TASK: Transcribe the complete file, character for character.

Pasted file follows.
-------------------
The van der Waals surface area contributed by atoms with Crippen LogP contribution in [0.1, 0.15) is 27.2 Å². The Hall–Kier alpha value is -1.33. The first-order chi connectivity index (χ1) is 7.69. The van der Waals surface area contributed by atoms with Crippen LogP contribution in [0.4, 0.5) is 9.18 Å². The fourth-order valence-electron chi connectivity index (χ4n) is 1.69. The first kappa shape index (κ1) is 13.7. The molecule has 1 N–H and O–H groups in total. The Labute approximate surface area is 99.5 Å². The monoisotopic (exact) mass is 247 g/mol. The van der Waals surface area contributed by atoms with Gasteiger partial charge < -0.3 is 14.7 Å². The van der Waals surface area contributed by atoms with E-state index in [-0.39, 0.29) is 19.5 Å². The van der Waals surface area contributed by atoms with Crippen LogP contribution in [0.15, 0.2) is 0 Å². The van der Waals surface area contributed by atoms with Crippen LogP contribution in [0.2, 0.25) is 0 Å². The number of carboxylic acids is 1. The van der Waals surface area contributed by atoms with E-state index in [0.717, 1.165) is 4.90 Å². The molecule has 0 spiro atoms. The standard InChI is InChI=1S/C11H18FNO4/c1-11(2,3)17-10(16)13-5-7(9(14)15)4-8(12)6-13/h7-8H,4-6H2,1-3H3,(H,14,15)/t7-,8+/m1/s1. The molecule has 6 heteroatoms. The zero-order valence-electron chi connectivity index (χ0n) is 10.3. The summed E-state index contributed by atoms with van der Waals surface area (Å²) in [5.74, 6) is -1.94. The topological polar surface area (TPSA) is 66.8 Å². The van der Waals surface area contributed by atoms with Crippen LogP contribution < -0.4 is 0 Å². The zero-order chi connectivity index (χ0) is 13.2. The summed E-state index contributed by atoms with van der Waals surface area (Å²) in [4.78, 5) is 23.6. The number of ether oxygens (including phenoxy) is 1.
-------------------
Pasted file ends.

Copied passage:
The van der Waals surface area contributed by atoms with Crippen LogP contribution in [0.1, 0.15) is 27.2 Å². The Hall–Kier alpha value is -1.33. The first-order chi connectivity index (χ1) is 7.69. The van der Waals surface area contributed by atoms with Crippen LogP contribution in [0.4, 0.5) is 9.18 Å². The fourth-order valence-electron chi connectivity index (χ4n) is 1.69. The first kappa shape index (κ1) is 13.7. The molecule has 1 N–H and O–H groups in total. The Labute approximate surface area is 99.5 Å². The monoisotopic (exact) mass is 247 g/mol. The van der Waals surface area contributed by atoms with Gasteiger partial charge < -0.3 is 14.7 Å². The van der Waals surface area contributed by atoms with E-state index in [-0.39, 0.29) is 19.5 Å². The van der Waals surface area contributed by atoms with Crippen LogP contribution in [0.15, 0.2) is 0 Å². The van der Waals surface area contributed by atoms with Crippen LogP contribution in [0.2, 0.25) is 0 Å². The number of carboxylic acids is 1. The van der Waals surface area contributed by atoms with E-state index in [0.717, 1.165) is 4.90 Å². The molecule has 0 spiro atoms. The standard InChI is InChI=1S/C11H18FNO4/c1-11(2,3)17-10(16)13-5-7(9(14)15)4-8(12)6-13/h7-8H,4-6H2,1-3H3,(H,14,15)/t7-,8+/m1/s1. The molecule has 6 heteroatoms. The zero-order valence-electron chi connectivity index (χ0n) is 10.3. The summed E-state index contributed by atoms with van der Waals surface area (Å²) in [5.74, 6) is -1.94. The topological polar surface area (TPSA) is 66.8 Å². The van der Waals surface area contributed by atoms with Crippen LogP contribution < -0.4 is 0 Å². The zero-order chi connectivity index (χ0) is 13.2. The summed E-state index contributed by atoms with van der Waals surface area (Å²) in [4.78, 5) is 23.6. The number of ether oxygens (including phenoxy) is 1.